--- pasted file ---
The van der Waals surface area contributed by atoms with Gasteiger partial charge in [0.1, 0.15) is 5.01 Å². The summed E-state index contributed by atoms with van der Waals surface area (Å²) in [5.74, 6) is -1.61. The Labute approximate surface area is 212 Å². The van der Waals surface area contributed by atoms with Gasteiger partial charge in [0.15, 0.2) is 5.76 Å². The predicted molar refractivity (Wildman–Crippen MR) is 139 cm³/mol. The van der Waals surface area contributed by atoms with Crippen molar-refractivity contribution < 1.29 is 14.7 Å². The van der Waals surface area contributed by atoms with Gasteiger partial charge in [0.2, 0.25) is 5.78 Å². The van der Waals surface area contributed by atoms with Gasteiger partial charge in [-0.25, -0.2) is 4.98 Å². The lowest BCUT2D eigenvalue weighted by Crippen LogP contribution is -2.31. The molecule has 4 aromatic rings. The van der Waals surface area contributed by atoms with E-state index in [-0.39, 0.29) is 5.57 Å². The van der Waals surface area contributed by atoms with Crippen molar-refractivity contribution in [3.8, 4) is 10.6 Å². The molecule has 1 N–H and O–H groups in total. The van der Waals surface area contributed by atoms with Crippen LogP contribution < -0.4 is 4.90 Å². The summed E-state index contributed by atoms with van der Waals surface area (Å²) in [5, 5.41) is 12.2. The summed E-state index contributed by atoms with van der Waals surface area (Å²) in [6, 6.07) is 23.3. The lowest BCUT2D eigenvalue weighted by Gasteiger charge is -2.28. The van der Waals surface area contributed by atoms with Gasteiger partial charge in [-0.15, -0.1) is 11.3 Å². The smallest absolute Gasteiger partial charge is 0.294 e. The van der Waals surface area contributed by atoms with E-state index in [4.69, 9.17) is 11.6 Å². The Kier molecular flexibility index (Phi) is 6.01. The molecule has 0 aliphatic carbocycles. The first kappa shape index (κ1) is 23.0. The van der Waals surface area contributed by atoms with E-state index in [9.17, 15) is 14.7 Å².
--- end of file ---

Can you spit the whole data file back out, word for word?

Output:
The van der Waals surface area contributed by atoms with Gasteiger partial charge in [0.1, 0.15) is 5.01 Å². The summed E-state index contributed by atoms with van der Waals surface area (Å²) in [5.74, 6) is -1.61. The Labute approximate surface area is 212 Å². The van der Waals surface area contributed by atoms with Gasteiger partial charge in [0.15, 0.2) is 5.76 Å². The predicted molar refractivity (Wildman–Crippen MR) is 139 cm³/mol. The van der Waals surface area contributed by atoms with Crippen molar-refractivity contribution < 1.29 is 14.7 Å². The van der Waals surface area contributed by atoms with Gasteiger partial charge in [0.2, 0.25) is 5.78 Å². The van der Waals surface area contributed by atoms with Gasteiger partial charge in [-0.25, -0.2) is 4.98 Å². The lowest BCUT2D eigenvalue weighted by Crippen LogP contribution is -2.31. The molecule has 4 aromatic rings. The van der Waals surface area contributed by atoms with E-state index in [-0.39, 0.29) is 5.57 Å². The van der Waals surface area contributed by atoms with Crippen molar-refractivity contribution in [3.8, 4) is 10.6 Å². The molecule has 1 N–H and O–H groups in total. The van der Waals surface area contributed by atoms with Crippen LogP contribution < -0.4 is 4.90 Å². The summed E-state index contributed by atoms with van der Waals surface area (Å²) in [5, 5.41) is 12.2. The summed E-state index contributed by atoms with van der Waals surface area (Å²) in [6, 6.07) is 23.3. The lowest BCUT2D eigenvalue weighted by Gasteiger charge is -2.28. The van der Waals surface area contributed by atoms with Gasteiger partial charge in [-0.15, -0.1) is 11.3 Å². The smallest absolute Gasteiger partial charge is 0.294 e. The van der Waals surface area contributed by atoms with E-state index in [4.69, 9.17) is 11.6 Å². The Kier molecular flexibility index (Phi) is 6.01. The molecule has 0 aliphatic carbocycles. The first kappa shape index (κ1) is 23.0. The van der Waals surface area contributed by atoms with E-state index in [9.17, 15) is 14.7 Å².